Nov 13, 2012

Hawk's Do Attack Chickens.

So, a few weeks ago the idyllic, "Disneylike" world that had surrounded raising chickens at the Baird's house came crashing down. When you acquire animals you know this time will come you just hope that it won't come to you. All the bad things that the chicken reading material said could happen when you have chickens had not yet happened to us. And anytime I had a concern the husband quickly assured me "it will never happen" ...yeah, right :) I had read oh so much about the chicken raising process before we got them and I very carefully made sure that they:

 Had enough room so they did not get bored and peck each other.
 That they had time every day outside of the coop in the garden and in the yard.
 A super clean coop and fresh water twice a day.
 I begged the hubby to make sure the coop was predator proof.

 I was a dang good chicken mom. Then that ill fated Tuesday came and twelve year old Tatiana had the unfortunate privilege of discovering a hawk attacking Grace, Natalie's chicken. When I got to the scene of the crime Tatiana was sobbing and Grace was just laying there motionless in the dirt, we immediately assumed she was dead and we focused on catching the other chickens and quickly putting them back in their coop as the hawk continued to circle menacingly overhead. As I headed back to grab the last chicken all of a sudden there was Grace in an upright position... very alive. She ended up with two very yucky deep wounds in her neck, a ton of missing feathers, and an eye that she did not open until about a week later. We kept her away from the other chickens for two days so her wounds could heal because I had read that the others would attack her if they sensed her weakness. On the day when Natalie and I tried to re-introduce Grace to the other chickens that she had been with since they all hatched together in May they immediately flew at her and attacked her. I was sick. I called my sister Rebecca who is my chicken resource due to her having a gazillion chickens of her own. She said she had never separated her hurt chickens from the others. You either made it or you didn't on the Hirschi Farm in Michigan. I could not believe what I was hearing :) Don't chickens have emotions just like me? Isn't that poor chicken feeling horrible? Why do they have to have a social order? I have seen Chicken Run I know the truth! Then she rocked my world even more by telling me horses are mean to each other too. WHAT? Has watching 101 Dalmations, Lady and the Tramp, Fox and the Hound that have animals that talk and feel in them ruined my world that much?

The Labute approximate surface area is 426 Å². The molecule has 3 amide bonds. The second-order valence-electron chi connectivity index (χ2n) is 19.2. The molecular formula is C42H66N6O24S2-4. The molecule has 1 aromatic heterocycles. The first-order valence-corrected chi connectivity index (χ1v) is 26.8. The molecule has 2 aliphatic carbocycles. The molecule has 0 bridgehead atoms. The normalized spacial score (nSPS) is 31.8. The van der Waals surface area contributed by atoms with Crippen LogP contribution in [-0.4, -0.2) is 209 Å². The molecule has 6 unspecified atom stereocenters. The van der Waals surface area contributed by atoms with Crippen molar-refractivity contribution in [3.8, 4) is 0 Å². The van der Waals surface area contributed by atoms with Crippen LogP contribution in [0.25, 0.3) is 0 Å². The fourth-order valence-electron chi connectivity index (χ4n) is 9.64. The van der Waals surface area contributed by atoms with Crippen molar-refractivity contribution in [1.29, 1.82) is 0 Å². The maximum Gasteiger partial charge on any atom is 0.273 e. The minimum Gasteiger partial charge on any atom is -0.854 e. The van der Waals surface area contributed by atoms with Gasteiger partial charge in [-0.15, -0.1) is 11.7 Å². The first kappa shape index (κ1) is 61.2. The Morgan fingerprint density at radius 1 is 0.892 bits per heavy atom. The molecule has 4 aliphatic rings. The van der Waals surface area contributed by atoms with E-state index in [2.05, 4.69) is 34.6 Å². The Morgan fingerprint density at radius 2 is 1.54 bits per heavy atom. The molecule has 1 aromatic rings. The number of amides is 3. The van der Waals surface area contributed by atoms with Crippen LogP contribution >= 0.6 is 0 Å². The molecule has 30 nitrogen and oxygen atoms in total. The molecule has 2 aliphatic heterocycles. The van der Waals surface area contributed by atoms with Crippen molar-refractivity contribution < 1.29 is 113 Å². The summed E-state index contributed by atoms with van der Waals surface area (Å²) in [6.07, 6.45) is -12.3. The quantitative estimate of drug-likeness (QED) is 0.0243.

In the end I knew Aunt Rebecca was right so I gathered all my abilities to ignore injustice and threw the chicken that had been brutally attacked back in with her "friends" and ran. It just did not seem right that they were mean to her. No amount of talking could convince them to be nice. Chickens have their rules that they mindlessly obey. The more I thought about it the more I realized that social order is always being established life. We don't really peck at each other but yet we do really peck at each other.

After about three days things were back to normal. Grace is definitely at the bottom of the pecking order. She knows her place and she stays there. The others now allow her around and she can eat what is left when they are done. I have to tell myself over and over in my head "they do not have human emotions she does not even care" and sometimes it seems to work :)

It has been many weeks now and Grace is still at the bottom of the pecking order and occasionally I will see another chicken remind her where she belongs. The other chickens do not even care that she was attacked by a hawk. I feel like I am watching a live National Geographic special every time I watch these chickens. I can hear the narrators voice calmly and exactingly describing why they have to do what they have to do. I can hear that same narrators voice calmly describing recess, church, meetings, dances ....need I say more? :)

No comments: